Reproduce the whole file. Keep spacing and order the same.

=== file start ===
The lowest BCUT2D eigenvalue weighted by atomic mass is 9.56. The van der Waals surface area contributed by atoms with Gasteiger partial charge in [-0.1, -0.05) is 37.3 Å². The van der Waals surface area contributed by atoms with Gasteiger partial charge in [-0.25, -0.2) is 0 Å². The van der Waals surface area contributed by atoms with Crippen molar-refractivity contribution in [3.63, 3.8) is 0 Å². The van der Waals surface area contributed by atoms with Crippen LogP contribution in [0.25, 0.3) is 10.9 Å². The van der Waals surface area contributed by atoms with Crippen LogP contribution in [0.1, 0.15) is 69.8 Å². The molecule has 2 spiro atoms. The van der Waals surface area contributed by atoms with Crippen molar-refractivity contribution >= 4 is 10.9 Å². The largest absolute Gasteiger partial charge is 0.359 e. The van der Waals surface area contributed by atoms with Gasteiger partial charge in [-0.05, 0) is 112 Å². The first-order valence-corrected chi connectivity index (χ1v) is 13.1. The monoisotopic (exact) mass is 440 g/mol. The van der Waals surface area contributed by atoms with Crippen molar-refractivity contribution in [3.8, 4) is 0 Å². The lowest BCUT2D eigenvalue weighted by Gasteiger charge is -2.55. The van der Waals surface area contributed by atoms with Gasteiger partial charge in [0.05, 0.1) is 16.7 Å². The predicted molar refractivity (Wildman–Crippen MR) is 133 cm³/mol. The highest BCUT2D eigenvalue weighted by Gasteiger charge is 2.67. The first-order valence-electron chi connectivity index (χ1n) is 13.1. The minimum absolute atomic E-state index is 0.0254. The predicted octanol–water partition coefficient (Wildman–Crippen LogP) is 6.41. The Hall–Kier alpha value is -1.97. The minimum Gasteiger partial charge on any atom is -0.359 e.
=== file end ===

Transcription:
The lowest BCUT2D eigenvalue weighted by atomic mass is 9.56. The van der Waals surface area contributed by atoms with Gasteiger partial charge in [-0.1, -0.05) is 37.3 Å². The van der Waals surface area contributed by atoms with Gasteiger partial charge in [-0.25, -0.2) is 0 Å². The van der Waals surface area contributed by atoms with Crippen molar-refractivity contribution in [3.63, 3.8) is 0 Å². The van der Waals surface area contributed by atoms with Crippen LogP contribution in [0.25, 0.3) is 10.9 Å². The van der Waals surface area contributed by atoms with Crippen LogP contribution in [0.1, 0.15) is 69.8 Å². The molecule has 2 spiro atoms. The van der Waals surface area contributed by atoms with Crippen molar-refractivity contribution >= 4 is 10.9 Å². The largest absolute Gasteiger partial charge is 0.359 e. The van der Waals surface area contributed by atoms with Gasteiger partial charge in [-0.05, 0) is 112 Å². The first-order valence-corrected chi connectivity index (χ1v) is 13.1. The monoisotopic (exact) mass is 440 g/mol. The van der Waals surface area contributed by atoms with Crippen molar-refractivity contribution in [3.8, 4) is 0 Å². The lowest BCUT2D eigenvalue weighted by Gasteiger charge is -2.55. The van der Waals surface area contributed by atoms with Gasteiger partial charge in [0.05, 0.1) is 16.7 Å². The predicted molar refractivity (Wildman–Crippen MR) is 133 cm³/mol. The highest BCUT2D eigenvalue weighted by Gasteiger charge is 2.67. The first-order valence-electron chi connectivity index (χ1n) is 13.1. The minimum absolute atomic E-state index is 0.0254. The predicted octanol–water partition coefficient (Wildman–Crippen LogP) is 6.41. The Hall–Kier alpha value is -1.97. The minimum Gasteiger partial charge on any atom is -0.359 e.